Poor Nutrition in the Womb Triggers Genetic Changes

Fortunately, while a poor diet in pregnancy can cause health problems for a child down the road, the opposite also holds true in that a healthy diet can help prevent health issues, even ones that you may have been predisposed to. Ultimately it is your lifestyle, not your genes, that determines your health as an adult.


Much touted ‘depression risk gene’ may not add to risk after all

Hello Dear Readers!  Hope you’re having a happy summer and heading to Los Angeles for Postpartum Support International’s annual conference (August 4-7th). Here is a study that corroborates new ideas in epigenetics.  Researchers now theorize that genes have the ability to turn on and off, calling the concept “gene expression”.  Simply eating one bite of broccoli releases b-vitamins … Continue reading

Food and Mood by Blake Graham

Food for mood 30/01/2007 If your emotional state is not what you would like it to be, the answer may lie at least partly in your diet. At first consideration, this may seem a bizarre idea, but after taking a closer look, it makes perfect sense. Our emotional response is strongly related to our brain … Continue reading

Dr. Shoshana Bennett writes for The American Pregnancy Association

It is estimated that around 50% of women suffering from postpartum depression do not come forward for help due to their fear of being put on medication. Either they themselves don’t want to endure the side effects of the medication, they don’t want their breastfeeding babies to experience the effects, or both. Although it’s now clear in the research that if a woman truly needs a medication during pregnancy or postpartum it’s best for all concerned if she takes it, the point is that increasingly women are trying to avoid psychiatric medications during the perinatal period. And, the good news is that using natural treatments is successful either as a complement or alternative to medication.

Mental Health Tied to Chromium and Insulin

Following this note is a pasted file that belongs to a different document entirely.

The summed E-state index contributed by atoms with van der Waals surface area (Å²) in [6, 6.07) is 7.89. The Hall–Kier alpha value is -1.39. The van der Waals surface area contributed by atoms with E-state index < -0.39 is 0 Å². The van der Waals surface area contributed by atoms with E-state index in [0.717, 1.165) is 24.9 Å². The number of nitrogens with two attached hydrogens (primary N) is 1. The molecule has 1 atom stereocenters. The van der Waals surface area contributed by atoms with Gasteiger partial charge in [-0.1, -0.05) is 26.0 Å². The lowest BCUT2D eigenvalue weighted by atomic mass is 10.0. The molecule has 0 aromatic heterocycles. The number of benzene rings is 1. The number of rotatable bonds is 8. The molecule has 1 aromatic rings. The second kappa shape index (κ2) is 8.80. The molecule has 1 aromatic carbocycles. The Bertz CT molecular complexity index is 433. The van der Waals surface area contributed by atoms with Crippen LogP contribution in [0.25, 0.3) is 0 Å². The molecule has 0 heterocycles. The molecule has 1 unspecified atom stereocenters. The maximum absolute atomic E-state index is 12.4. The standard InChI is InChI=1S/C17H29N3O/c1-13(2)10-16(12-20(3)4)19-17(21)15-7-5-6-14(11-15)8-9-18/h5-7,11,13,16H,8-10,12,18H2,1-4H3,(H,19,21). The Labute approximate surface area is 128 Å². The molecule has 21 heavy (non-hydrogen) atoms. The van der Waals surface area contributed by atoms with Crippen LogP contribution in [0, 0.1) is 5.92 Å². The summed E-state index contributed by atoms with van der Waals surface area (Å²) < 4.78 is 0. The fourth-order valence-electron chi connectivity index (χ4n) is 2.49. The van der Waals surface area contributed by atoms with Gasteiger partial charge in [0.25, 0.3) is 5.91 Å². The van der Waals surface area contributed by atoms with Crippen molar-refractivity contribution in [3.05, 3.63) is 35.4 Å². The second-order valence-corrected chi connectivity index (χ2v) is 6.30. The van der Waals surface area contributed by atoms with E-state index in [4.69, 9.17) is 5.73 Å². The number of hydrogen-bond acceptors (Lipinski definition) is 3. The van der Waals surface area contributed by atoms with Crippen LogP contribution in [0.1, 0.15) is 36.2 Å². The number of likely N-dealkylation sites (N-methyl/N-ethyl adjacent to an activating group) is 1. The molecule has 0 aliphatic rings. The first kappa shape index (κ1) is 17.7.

Insulin’s job is simple enough. However, the body can stop responding to insulin – a condition called insulin resistance (IR). Dr. David Katz of the Yale Prevention Research Center defines IR as when insulin can no longer inject enough glucose into the body`s cells for fuel. Rather than feeding the body, sugars and fats build up to dangerous levels in the blood, and contribute to chronic and debilitating disease. Meanwhile, the cells are starving, so the person eats more and never feels satiated. IR is on the rise, with more than 60 million Americans at risk. The common signs of IR include obesity, elevated blood pressure, high triglycerides, fatigue, cognitive problems, hypoglycemia, bloating and depression.

Eight Natural Ways to Boost Serotonin and Mood

Our brain produces neurotransmitters like serotonin which play an important role in how we feel each day. Many people experience pain, stress, depression and anxiety associated with low serotonin levels. Fortunately, there are plenty of natural ways we can boost our mood by helping our body produce the right amount of serotonin.

Check out IFM’s Educational Opportunities

Here are some intriguing presentations from The Institute for Functional Medicine’s 16th International Symposium, titled “Illuminating the Path Forward: Integrating New Approaches for the Evaluation and Treatment of Mood Disorders”.